It was 38-18 at the half.
“I thought we had some good stretches once they got off to that start. We settled in a little bit and had some really good stops,” said Schweyen.
Montana would actually take more shots in the paint, 17 compared to 13, than Arizona in the first half. This being down Pickens. Considering the Wildcats pounded the ball into post early and often to start the second half, it was obviously a point of emphasis in the visitor's locker room.
Arizona would put up 20 points in the third quarter, half coming in the paint, nine others on 3-pointers, the kind of inside-out attack that makes top-25 teams so deadly.
“They can score in such a hurry. They got going downhill on us a couple times in the paint. You give these guys any sort of gap and they are getting through it and to the hole,” said Schweyen.
“I was proud of how hard we played being shorthanded. It would have been a great opportunity for Jamie to get in there and play against these guys.”
Without Pickens, Montana’s post players were down to Emma Stockholm, who was held scoreless on four shots but grabbed a team-high seven rebounds, Abby Anderson and Kylie Frohlich, also scoreless.
“Their posts are so big and strong,” said Schweyen. “It was tough for us to get buckets down there. We were lucky nobody got in severe foul trouble to the point it messed with our lineup too much.”
Johnston, Harrington and Taylor Goligoski all scored 10 points to lead Montana. Abby Anderson had eight. On an afternoon without many offensive highlights, it was Anderson’s block of Cate Reese, she of the Pac-12 All-Freshman team last season, a stuff so severe it ended with the 6-foot-2 Reese on the floor, that electrified the crowd.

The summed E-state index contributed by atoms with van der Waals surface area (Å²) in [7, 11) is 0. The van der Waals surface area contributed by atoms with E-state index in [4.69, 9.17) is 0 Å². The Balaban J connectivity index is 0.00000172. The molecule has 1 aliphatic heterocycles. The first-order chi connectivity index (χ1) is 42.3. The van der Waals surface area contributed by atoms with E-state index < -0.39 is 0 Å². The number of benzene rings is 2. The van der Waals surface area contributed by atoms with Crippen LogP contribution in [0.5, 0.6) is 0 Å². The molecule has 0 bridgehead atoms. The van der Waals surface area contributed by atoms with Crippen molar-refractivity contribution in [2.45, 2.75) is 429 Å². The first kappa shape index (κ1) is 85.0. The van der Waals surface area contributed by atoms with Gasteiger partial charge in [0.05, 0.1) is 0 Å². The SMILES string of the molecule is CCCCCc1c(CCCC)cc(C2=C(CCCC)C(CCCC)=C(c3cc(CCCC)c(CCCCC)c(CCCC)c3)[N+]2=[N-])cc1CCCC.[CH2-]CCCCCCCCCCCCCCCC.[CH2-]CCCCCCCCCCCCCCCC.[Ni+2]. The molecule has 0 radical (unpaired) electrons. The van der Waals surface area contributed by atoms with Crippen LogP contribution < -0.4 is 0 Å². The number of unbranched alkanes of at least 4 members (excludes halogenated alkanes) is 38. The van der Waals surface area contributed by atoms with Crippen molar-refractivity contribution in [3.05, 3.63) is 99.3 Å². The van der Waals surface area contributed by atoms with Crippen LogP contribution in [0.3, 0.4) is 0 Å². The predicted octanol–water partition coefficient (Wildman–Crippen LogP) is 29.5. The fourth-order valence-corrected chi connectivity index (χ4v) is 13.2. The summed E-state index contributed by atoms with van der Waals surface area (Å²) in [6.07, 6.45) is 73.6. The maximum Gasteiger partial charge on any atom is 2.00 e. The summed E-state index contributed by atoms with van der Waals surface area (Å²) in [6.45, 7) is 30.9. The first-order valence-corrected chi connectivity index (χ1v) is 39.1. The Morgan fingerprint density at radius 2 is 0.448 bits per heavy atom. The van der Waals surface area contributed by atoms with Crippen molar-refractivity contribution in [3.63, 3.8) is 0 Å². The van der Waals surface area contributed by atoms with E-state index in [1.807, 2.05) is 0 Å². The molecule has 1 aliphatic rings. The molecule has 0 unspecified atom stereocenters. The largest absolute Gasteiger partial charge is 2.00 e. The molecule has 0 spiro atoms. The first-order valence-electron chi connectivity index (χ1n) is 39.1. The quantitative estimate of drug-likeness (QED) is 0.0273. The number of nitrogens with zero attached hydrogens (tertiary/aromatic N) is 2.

Anderson went 3 for 6 and was so efficient and confident in her footwork that she didn’t get blocked once, the only person on the team that left the floor being able to say that.
“We talked at halftime about needing to get something out of our post players. We needed to be posting tougher and looking to score,” said Schweyen.
“It was nice to see Abby responded and did some good things the second half. We’ve got to get her thinking that way more often, because we need more scoring out of her.”
Arizona led 58-27 after three quarters, then outscored Montana 19-15 in the final period for the game’s final margin. It was just the 18th time Montana has faced a ranked opponent at Dahlberg Arena. The Lady Griz dropped to 7-11 in those games.
“They were fired up about getting a ranked opponent in our arena,” said Schweyen. “You always want that challenge, so it was a good experience for us, even though it didn’t end up the way we wanted.”
Montana will play its first road games of the season next week at Cal State Fullerton’s Titan Classic. The Lady Griz will face Santa Clara (3-2), a team that played Arizona to a 65-52 decision on the Wildcats’ home floor earlier this month, at 4:30 p.m. (MT) on Friday.
Montana will play the host Titans (4-2) on Saturday at 6 p.m. (MT).